1) 'Abrahamic' religions originate from Abraham, and the Vedic system from 'Brahma'? Again, is it a coincidence that Abhram's wife's name is Sarah, and the companion of Lord Brahma is Saraswati? In Sanskrit "abrahma" means "Not Brahma", and "aabrahma" means "upto and including Brahma"!
 

2) Yahova or Jahoa or Yahweh is the 'Name of God of the old testament'. In Sansksrit "yahvu" means "great", and 'yahva' means "the great, the magnificent, the powerful; an epithet of heaven and earth".

3) Jesus, actually is "yEsu" or "yeshuva", "eeshua". In Sanskrit, 'eesha' means the "ruler, the Lord" and "Ishvara" actually means "the Lord, the controller, the all powerful, the Supreme Soul".

4) Allah, the God of Islam; is conceptualized as who is one without a second; one who cannot be seen; one who is out of this world, out of this creation, and there is nothing like him in this world etc. In Sanskrit:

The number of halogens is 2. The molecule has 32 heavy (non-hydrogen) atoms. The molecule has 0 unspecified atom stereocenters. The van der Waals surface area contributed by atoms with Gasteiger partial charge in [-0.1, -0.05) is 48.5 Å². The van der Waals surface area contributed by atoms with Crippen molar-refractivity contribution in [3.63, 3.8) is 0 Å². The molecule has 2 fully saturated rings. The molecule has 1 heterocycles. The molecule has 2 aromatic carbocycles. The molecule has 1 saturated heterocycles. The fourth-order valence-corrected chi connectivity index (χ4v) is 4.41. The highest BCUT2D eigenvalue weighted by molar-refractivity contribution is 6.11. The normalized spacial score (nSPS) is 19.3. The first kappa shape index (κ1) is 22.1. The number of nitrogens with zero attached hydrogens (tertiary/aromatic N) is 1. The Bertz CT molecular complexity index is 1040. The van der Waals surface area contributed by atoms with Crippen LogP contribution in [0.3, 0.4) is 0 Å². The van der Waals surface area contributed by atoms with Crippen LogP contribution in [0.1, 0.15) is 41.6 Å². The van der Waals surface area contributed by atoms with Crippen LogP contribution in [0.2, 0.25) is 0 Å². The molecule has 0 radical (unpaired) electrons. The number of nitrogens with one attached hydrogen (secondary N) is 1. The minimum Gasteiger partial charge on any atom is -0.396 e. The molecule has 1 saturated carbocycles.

• "alOka" which means that which does not have a space, that which cannot be seen, one who/that does not belong to this created worlds, the resident of a spiritual world. "Allah" is NOT the name of God, it just means God and thus a divine bundle of divine attributes that no "created being" can have. 
  • अल् ("all") means "to adorn, to be competent, to be able", and "alam" means "self sufficient". Quran, when describing "Allah" says repeatedly "Allah is over all things competent"!
  • अल्लाय (allAya) means "an epithet of Indra".
  • अल्ला (allA) means Supreme Goddess 
5) Adam, is the first human; "aadi" in Sanskrit means first, and "aadima" means First, original, primitive

These are just a cursory look at few of the most significant words in the Abhramic religions in the light of Sanskrit. The intention is not to claim that all religions are the same, but that other religions may have derived inspiration from the Vedic texts and then improvised on them.